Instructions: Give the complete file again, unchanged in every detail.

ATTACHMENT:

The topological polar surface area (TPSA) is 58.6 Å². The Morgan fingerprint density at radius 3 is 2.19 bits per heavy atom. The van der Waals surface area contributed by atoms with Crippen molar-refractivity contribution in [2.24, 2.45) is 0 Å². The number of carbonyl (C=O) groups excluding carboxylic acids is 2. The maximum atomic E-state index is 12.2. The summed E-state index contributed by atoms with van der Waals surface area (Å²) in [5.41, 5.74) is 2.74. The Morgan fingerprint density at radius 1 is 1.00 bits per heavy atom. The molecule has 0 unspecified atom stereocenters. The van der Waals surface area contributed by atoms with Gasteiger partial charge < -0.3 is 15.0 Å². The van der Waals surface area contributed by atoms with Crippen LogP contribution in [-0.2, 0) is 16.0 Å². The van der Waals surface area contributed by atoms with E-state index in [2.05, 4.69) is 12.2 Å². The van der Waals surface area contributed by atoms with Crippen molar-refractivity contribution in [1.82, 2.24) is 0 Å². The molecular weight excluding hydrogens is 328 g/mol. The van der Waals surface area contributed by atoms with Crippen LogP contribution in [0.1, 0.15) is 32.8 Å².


The topological polar surface area (TPSA) is 58.6 Å². The Morgan fingerprint density at radius 3 is 2.19 bits per heavy atom. The van der Waals surface area contributed by atoms with Crippen molar-refractivity contribution in [2.24, 2.45) is 0 Å². The number of carbonyl (C=O) groups excluding carboxylic acids is 2. The maximum atomic E-state index is 12.2. The summed E-state index contributed by atoms with van der Waals surface area (Å²) in [5.41, 5.74) is 2.74. The Morgan fingerprint density at radius 1 is 1.00 bits per heavy atom. The molecule has 0 unspecified atom stereocenters. The van der Waals surface area contributed by atoms with Gasteiger partial charge < -0.3 is 15.0 Å². The van der Waals surface area contributed by atoms with Crippen LogP contribution in [-0.2, 0) is 16.0 Å². The van der Waals surface area contributed by atoms with E-state index in [2.05, 4.69) is 12.2 Å². The van der Waals surface area contributed by atoms with Crippen molar-refractivity contribution in [1.82, 2.24) is 0 Å². The molecular weight excluding hydrogens is 328 g/mol. The van der Waals surface area contributed by atoms with Crippen LogP contribution in [0.1, 0.15) is 32.8 Å².